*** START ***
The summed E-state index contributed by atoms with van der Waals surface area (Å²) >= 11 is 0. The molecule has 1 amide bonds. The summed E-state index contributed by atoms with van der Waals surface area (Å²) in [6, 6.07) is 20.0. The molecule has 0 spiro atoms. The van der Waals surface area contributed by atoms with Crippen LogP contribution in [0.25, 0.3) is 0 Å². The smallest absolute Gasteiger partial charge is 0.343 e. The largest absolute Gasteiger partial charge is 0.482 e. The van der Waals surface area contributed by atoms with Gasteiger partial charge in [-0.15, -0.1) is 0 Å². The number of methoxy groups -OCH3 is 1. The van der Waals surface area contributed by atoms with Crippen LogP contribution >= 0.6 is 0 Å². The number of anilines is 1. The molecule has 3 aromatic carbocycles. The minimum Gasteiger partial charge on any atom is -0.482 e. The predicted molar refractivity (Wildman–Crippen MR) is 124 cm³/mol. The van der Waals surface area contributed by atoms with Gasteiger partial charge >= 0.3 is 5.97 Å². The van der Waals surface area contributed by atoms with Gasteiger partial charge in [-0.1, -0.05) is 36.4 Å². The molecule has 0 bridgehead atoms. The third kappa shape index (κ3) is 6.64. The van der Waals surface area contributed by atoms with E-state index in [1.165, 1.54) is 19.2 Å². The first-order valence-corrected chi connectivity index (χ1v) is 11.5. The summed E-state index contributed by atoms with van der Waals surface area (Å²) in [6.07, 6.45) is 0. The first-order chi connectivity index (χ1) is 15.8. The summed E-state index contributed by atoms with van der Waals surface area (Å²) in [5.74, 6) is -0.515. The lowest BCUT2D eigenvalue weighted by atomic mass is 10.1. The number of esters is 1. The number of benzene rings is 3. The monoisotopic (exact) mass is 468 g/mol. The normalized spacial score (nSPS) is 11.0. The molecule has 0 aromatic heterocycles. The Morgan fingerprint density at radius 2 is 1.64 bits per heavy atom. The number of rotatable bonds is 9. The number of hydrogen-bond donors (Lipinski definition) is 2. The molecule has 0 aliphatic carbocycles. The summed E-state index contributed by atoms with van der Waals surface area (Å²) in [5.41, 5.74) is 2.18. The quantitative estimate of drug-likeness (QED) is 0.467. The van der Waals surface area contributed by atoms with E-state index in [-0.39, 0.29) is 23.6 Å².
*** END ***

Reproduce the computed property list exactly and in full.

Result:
The summed E-state index contributed by atoms with van der Waals surface area (Å²) >= 11 is 0. The molecule has 1 amide bonds. The summed E-state index contributed by atoms with van der Waals surface area (Å²) in [6, 6.07) is 20.0. The molecule has 0 spiro atoms. The van der Waals surface area contributed by atoms with Crippen LogP contribution in [0.25, 0.3) is 0 Å². The smallest absolute Gasteiger partial charge is 0.343 e. The largest absolute Gasteiger partial charge is 0.482 e. The van der Waals surface area contributed by atoms with Gasteiger partial charge in [-0.15, -0.1) is 0 Å². The number of methoxy groups -OCH3 is 1. The van der Waals surface area contributed by atoms with Crippen LogP contribution >= 0.6 is 0 Å². The number of anilines is 1. The molecule has 3 aromatic carbocycles. The minimum Gasteiger partial charge on any atom is -0.482 e. The predicted molar refractivity (Wildman–Crippen MR) is 124 cm³/mol. The van der Waals surface area contributed by atoms with Gasteiger partial charge >= 0.3 is 5.97 Å². The van der Waals surface area contributed by atoms with Gasteiger partial charge in [-0.1, -0.05) is 36.4 Å². The molecule has 0 bridgehead atoms. The third kappa shape index (κ3) is 6.64. The van der Waals surface area contributed by atoms with E-state index in [1.165, 1.54) is 19.2 Å². The first-order valence-corrected chi connectivity index (χ1v) is 11.5. The summed E-state index contributed by atoms with van der Waals surface area (Å²) in [6.07, 6.45) is 0. The first-order chi connectivity index (χ1) is 15.8. The summed E-state index contributed by atoms with van der Waals surface area (Å²) in [5.74, 6) is -0.515. The lowest BCUT2D eigenvalue weighted by atomic mass is 10.1. The number of esters is 1. The number of benzene rings is 3. The monoisotopic (exact) mass is 468 g/mol. The normalized spacial score (nSPS) is 11.0. The molecule has 0 aromatic heterocycles. The Morgan fingerprint density at radius 2 is 1.64 bits per heavy atom. The number of rotatable bonds is 9. The number of hydrogen-bond donors (Lipinski definition) is 2. The molecule has 0 aliphatic carbocycles. The summed E-state index contributed by atoms with van der Waals surface area (Å²) in [5.41, 5.74) is 2.18. The quantitative estimate of drug-likeness (QED) is 0.467. The van der Waals surface area contributed by atoms with E-state index in [-0.39, 0.29) is 23.6 Å².